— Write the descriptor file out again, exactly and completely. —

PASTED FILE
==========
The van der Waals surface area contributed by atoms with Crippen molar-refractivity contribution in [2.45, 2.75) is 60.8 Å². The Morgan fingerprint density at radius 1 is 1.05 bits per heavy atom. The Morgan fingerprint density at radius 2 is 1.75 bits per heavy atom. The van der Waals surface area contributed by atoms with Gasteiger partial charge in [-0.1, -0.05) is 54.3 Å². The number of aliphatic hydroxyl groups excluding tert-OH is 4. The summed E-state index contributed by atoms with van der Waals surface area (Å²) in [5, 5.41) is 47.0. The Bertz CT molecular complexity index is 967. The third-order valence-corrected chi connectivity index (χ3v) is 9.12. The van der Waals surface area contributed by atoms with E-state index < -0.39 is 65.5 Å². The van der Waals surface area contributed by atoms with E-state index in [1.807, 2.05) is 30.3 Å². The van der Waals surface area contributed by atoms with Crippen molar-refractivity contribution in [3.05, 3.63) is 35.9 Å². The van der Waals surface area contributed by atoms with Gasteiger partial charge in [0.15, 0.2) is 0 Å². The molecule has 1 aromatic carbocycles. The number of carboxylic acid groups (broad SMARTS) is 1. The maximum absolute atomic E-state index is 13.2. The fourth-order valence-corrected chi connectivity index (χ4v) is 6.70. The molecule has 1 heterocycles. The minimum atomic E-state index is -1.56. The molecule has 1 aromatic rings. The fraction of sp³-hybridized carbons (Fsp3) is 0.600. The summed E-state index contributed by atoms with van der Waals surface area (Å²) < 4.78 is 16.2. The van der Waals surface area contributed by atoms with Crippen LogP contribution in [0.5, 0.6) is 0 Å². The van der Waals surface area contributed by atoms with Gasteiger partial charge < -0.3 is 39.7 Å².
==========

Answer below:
The van der Waals surface area contributed by atoms with Crippen molar-refractivity contribution in [2.45, 2.75) is 60.8 Å². The Morgan fingerprint density at radius 1 is 1.05 bits per heavy atom. The Morgan fingerprint density at radius 2 is 1.75 bits per heavy atom. The van der Waals surface area contributed by atoms with Gasteiger partial charge in [-0.1, -0.05) is 54.3 Å². The number of aliphatic hydroxyl groups excluding tert-OH is 4. The summed E-state index contributed by atoms with van der Waals surface area (Å²) in [5, 5.41) is 47.0. The Bertz CT molecular complexity index is 967. The third-order valence-corrected chi connectivity index (χ3v) is 9.12. The van der Waals surface area contributed by atoms with E-state index < -0.39 is 65.5 Å². The van der Waals surface area contributed by atoms with E-state index in [1.807, 2.05) is 30.3 Å². The van der Waals surface area contributed by atoms with Crippen molar-refractivity contribution in [3.05, 3.63) is 35.9 Å². The van der Waals surface area contributed by atoms with Gasteiger partial charge in [0.15, 0.2) is 0 Å². The molecule has 1 aromatic carbocycles. The number of carboxylic acid groups (broad SMARTS) is 1. The maximum absolute atomic E-state index is 13.2. The fourth-order valence-corrected chi connectivity index (χ4v) is 6.70. The molecule has 1 heterocycles. The minimum atomic E-state index is -1.56. The molecule has 1 aromatic rings. The fraction of sp³-hybridized carbons (Fsp3) is 0.600. The summed E-state index contributed by atoms with van der Waals surface area (Å²) < 4.78 is 16.2. The van der Waals surface area contributed by atoms with Crippen LogP contribution in [0.5, 0.6) is 0 Å². The van der Waals surface area contributed by atoms with Gasteiger partial charge < -0.3 is 39.7 Å².